We were all waiting for the downpour to stop, so that we could walk the short distance to the bird observatory for people to view the display of photos that Vivien, Ray, Sophie and I had put up yesterday. The rain continued with no let up. Mother had got her 'I want to go and check on the cat' expression on her face. When I highlighted that the cat would be curled up asleep on the same chair we had left her on, it didn't make much difference! But, with kind encouragement from Gary and a loan of his coat and brolly, mother trudged in the puddles and rain along with the rest of us to the observatory to look at the photos and memorabilia.

We were like sardines in a tin can in the observatory – one of the reasons it would have been impossible to hold the wake in there! People enjoyed looking at all the photos I had printed out and there were lots of discussions about who was who, in the old group photos. It was fascinating looking through the old visitor signing books and other records that Sophie had kindly put on display. David Bratt had stepped in to man the observatory today, whilst Sophie had attended the funeral along with her mother Jenny. I never imagined that after the torrents of rain, that the sun would come out, but it did! Blazing out! We had such a lovely walk back to the Firs House in the sunshine.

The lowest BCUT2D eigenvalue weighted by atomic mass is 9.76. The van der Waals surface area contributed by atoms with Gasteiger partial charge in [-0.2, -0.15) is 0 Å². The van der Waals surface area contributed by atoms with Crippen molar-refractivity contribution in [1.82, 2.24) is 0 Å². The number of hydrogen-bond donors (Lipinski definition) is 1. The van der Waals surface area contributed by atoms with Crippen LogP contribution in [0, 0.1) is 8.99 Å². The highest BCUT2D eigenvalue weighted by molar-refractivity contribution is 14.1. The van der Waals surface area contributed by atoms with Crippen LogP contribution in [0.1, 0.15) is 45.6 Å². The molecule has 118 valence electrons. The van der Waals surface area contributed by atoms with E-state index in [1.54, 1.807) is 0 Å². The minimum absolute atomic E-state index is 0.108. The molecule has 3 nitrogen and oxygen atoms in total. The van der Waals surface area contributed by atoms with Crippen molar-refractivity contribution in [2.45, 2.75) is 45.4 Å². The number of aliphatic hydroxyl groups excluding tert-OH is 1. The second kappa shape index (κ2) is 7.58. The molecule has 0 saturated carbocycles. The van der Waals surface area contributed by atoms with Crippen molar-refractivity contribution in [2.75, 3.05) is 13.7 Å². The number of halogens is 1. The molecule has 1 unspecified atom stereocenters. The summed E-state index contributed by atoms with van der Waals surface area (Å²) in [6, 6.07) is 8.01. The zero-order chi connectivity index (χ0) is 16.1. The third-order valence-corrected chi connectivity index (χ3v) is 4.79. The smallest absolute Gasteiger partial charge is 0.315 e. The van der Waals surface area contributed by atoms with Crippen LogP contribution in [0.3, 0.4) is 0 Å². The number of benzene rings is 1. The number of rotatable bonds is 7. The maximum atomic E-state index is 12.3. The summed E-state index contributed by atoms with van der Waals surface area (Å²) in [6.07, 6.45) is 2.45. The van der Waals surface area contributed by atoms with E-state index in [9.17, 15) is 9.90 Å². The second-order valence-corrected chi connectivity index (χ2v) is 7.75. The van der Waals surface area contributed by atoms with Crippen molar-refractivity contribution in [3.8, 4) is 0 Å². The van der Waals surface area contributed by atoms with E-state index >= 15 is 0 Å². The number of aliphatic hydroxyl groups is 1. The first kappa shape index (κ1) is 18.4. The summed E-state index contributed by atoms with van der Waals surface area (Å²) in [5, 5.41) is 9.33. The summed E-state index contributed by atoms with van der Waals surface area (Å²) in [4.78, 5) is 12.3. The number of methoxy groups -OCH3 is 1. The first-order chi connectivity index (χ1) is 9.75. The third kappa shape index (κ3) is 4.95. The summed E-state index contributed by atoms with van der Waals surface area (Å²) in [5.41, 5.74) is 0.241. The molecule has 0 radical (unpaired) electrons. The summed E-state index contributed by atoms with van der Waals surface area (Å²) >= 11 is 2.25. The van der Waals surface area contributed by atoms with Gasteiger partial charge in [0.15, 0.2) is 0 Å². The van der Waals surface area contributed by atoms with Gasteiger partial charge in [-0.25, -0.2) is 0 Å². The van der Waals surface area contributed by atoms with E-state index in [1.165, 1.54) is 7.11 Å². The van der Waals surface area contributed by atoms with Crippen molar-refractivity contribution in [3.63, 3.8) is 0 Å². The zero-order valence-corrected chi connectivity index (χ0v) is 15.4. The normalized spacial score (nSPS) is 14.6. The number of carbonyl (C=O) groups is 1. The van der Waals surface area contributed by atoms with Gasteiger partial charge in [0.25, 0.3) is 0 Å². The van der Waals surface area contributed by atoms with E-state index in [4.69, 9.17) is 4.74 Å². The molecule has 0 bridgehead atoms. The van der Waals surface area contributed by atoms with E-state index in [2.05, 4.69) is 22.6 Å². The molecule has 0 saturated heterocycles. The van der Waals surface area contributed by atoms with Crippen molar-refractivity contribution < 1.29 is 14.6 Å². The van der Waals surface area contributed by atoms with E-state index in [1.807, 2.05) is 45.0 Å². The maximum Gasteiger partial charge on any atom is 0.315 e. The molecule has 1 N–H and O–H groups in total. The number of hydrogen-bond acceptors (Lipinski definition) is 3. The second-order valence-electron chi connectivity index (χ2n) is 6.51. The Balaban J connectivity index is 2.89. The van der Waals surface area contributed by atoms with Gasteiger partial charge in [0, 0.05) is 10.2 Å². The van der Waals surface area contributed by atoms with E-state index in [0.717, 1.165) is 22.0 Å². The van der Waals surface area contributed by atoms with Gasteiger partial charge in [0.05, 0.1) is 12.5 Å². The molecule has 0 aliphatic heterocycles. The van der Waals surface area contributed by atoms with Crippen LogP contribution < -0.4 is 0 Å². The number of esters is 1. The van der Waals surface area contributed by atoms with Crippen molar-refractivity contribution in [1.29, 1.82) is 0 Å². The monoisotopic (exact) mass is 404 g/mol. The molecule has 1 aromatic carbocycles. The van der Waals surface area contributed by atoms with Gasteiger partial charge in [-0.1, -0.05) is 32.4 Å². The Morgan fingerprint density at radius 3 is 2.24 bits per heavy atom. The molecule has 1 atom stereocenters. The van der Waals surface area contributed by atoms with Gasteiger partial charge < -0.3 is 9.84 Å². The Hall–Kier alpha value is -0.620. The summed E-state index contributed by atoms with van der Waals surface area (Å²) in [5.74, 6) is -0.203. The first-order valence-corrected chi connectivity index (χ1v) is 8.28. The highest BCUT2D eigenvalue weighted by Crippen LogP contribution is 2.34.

Mother nearly departed with Gary's coat, I had to remind her she still had his coat on! Mother, Lucy, Vivien and Ray went back home to Holme and I stayed a short while longer to thank everyone and then was offered food to take back – how could I refuse!!! Coffee and Carrot Cake and more! Lovely!